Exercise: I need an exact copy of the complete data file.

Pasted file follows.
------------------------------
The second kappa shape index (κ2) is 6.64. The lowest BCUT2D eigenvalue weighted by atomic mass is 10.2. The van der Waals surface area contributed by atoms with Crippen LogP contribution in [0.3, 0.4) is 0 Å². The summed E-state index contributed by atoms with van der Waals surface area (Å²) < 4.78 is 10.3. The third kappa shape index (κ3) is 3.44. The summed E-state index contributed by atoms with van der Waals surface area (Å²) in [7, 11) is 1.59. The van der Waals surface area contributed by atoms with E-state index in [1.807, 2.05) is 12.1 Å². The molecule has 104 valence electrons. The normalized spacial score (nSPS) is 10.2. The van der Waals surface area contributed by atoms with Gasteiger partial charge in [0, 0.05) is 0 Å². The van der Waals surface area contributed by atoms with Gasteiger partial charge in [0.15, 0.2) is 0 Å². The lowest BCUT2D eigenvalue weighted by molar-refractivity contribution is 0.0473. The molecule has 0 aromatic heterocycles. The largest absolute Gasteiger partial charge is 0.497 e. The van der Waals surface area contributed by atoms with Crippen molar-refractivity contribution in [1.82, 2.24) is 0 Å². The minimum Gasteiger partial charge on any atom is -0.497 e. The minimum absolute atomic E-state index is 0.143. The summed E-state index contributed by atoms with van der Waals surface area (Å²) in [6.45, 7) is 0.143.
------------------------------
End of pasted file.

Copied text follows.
The second kappa shape index (κ2) is 6.64. The lowest BCUT2D eigenvalue weighted by atomic mass is 10.2. The van der Waals surface area contributed by atoms with Crippen LogP contribution in [0.3, 0.4) is 0 Å². The summed E-state index contributed by atoms with van der Waals surface area (Å²) < 4.78 is 10.3. The third kappa shape index (κ3) is 3.44. The summed E-state index contributed by atoms with van der Waals surface area (Å²) in [7, 11) is 1.59. The van der Waals surface area contributed by atoms with E-state index in [1.807, 2.05) is 12.1 Å². The molecule has 104 valence electrons. The normalized spacial score (nSPS) is 10.2. The van der Waals surface area contributed by atoms with Gasteiger partial charge in [0, 0.05) is 0 Å². The van der Waals surface area contributed by atoms with Gasteiger partial charge in [0.15, 0.2) is 0 Å². The lowest BCUT2D eigenvalue weighted by molar-refractivity contribution is 0.0473. The molecule has 0 aromatic heterocycles. The largest absolute Gasteiger partial charge is 0.497 e. The van der Waals surface area contributed by atoms with Crippen molar-refractivity contribution in [1.82, 2.24) is 0 Å². The minimum Gasteiger partial charge on any atom is -0.497 e. The minimum absolute atomic E-state index is 0.143. The summed E-state index contributed by atoms with van der Waals surface area (Å²) in [6.45, 7) is 0.143.